Nagaland’s Village Shared by India And Myanmar
NEW DELHI, (IANS) – It may be as if straight from the pages of Ripley’s Believe it or not, but it is true — a remote village in northeastern part of Nagaland falls both in India and Myanmar. Welcome to Longwa village whose residents enjoy not one but dual citizenships of India and Myanmar.
Located in Mon district of the state, the house of Angh, as the hereditary chief of this largest village in district is known as, is worth visiting as the international border of the two countries runs through his kitchen. You eat in one country and sleep in another!
What is interesting is that unlike other borders where there is strict control on movement, residents of this village are allowed to roam freely in both countries.
There are two rivers flowing on the Indian side, Tegi and Tapi, while two are in Myanmar, Tejak and Shumnyu.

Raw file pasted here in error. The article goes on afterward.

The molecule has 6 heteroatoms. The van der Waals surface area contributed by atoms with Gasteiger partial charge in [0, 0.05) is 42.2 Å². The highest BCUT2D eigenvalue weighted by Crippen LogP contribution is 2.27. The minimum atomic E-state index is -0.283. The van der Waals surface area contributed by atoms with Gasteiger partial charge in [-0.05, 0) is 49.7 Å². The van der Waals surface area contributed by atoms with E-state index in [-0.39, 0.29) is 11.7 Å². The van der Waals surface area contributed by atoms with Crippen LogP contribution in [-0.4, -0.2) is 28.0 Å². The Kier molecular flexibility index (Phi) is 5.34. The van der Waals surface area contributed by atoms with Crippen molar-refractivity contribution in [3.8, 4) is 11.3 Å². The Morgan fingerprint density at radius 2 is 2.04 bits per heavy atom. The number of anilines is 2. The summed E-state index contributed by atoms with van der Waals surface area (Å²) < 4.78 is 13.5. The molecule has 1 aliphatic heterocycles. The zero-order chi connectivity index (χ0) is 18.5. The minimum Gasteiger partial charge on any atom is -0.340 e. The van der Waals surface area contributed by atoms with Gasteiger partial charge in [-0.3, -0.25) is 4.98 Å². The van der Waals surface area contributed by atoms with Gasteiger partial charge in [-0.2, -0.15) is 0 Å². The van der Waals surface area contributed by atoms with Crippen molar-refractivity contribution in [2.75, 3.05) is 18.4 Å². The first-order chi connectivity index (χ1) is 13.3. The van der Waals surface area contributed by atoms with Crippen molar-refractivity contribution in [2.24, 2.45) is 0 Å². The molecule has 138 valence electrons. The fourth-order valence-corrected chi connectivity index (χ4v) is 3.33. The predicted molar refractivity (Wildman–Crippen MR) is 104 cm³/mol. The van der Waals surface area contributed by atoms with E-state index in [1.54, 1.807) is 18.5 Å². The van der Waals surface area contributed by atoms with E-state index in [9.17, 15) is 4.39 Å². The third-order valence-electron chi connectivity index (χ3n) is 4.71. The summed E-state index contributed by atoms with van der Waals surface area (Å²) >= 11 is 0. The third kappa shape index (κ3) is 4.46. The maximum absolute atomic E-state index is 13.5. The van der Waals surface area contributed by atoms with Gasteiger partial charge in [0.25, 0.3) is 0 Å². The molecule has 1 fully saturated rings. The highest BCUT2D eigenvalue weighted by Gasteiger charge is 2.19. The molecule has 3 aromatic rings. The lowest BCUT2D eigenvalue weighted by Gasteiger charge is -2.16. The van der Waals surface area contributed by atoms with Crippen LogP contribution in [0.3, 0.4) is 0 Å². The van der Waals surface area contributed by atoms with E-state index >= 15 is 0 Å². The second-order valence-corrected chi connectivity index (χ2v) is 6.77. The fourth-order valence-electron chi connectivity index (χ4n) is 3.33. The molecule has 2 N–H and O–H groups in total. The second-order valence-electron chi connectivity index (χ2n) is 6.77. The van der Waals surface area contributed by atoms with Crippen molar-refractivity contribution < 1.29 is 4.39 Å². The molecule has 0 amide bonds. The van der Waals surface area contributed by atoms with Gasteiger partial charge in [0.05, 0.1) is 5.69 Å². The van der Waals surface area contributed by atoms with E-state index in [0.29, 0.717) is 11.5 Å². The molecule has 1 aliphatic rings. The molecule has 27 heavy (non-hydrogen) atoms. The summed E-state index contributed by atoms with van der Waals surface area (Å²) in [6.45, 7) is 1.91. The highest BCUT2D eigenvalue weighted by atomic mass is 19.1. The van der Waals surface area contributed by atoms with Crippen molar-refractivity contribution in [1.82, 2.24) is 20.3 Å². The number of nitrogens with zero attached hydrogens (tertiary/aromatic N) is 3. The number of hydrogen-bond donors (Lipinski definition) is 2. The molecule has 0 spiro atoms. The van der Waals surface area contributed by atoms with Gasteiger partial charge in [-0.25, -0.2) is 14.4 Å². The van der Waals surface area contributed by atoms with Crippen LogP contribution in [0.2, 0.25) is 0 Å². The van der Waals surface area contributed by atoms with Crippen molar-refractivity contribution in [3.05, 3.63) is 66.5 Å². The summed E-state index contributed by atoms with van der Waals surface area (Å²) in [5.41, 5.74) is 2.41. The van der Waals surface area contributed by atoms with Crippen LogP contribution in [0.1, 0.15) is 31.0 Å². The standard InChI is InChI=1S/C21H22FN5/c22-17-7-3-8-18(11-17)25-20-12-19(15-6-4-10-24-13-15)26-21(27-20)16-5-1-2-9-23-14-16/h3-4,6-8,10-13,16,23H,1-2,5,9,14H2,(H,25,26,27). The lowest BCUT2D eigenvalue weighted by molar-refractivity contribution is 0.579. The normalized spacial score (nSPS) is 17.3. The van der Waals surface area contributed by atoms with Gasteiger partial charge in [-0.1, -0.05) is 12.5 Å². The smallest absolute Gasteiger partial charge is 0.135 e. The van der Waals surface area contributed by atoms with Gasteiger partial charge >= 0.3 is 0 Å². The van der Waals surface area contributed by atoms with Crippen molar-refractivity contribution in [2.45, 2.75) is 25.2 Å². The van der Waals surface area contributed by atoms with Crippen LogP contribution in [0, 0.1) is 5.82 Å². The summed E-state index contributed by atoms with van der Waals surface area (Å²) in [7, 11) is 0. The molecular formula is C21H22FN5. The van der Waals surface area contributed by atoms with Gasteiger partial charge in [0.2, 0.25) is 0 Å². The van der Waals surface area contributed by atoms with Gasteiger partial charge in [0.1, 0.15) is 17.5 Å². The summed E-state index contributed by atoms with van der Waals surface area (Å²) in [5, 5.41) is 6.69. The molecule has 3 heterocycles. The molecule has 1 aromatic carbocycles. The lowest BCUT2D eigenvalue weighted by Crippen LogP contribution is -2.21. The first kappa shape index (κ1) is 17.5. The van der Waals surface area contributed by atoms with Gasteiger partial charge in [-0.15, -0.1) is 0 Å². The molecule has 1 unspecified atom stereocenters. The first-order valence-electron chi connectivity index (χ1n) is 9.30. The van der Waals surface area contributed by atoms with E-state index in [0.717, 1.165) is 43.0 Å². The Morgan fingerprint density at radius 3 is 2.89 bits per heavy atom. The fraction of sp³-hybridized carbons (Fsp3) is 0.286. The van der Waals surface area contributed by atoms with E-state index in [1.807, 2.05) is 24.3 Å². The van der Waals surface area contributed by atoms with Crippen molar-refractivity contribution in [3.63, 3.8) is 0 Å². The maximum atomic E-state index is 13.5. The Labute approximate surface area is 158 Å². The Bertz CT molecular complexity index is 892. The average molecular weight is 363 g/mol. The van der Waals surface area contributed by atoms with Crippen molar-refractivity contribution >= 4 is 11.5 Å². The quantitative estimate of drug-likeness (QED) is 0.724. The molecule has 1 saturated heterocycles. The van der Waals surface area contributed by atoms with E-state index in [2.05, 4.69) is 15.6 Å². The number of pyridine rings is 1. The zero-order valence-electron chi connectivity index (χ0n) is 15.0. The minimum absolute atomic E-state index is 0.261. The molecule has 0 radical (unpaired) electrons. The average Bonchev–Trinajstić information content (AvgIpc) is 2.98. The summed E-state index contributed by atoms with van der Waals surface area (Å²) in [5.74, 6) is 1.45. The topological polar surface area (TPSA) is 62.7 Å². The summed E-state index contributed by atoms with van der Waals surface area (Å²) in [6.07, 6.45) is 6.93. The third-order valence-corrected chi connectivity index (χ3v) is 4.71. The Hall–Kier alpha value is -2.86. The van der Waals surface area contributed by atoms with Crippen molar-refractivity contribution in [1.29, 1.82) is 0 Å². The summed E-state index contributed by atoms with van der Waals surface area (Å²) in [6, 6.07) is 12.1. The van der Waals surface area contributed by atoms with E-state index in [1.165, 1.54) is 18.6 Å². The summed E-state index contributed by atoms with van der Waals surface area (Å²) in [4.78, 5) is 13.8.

The Angh village is one of the seven in the district and controls many other villages, some of which obviously are in India and others in the neighboring country. What makes this place unique is the fact that the residents across the border share customs and traditions and have strong cultural ties.
In all there are 500 families and 7,000 residents in this village.
People in the region belong to the Konyak Naga tribe, who are heavily tattooed and look majestic sporting head gears and traditional wardresses. They are known for excellent wood carving, blacksmith, and handicrafts.
Significantly they enjoy the singular distinction of being India’s last headhunters.
This practice was common and important for the tribe and when battles were fought with rival groups and tribes, the winner would return with the heads of the enemies as a symbol of prosperity, strength, and power.
This custom came to an end in the 1960s. People still have brass skull necklaces at home that symbolize that they had taken these heads during the battle.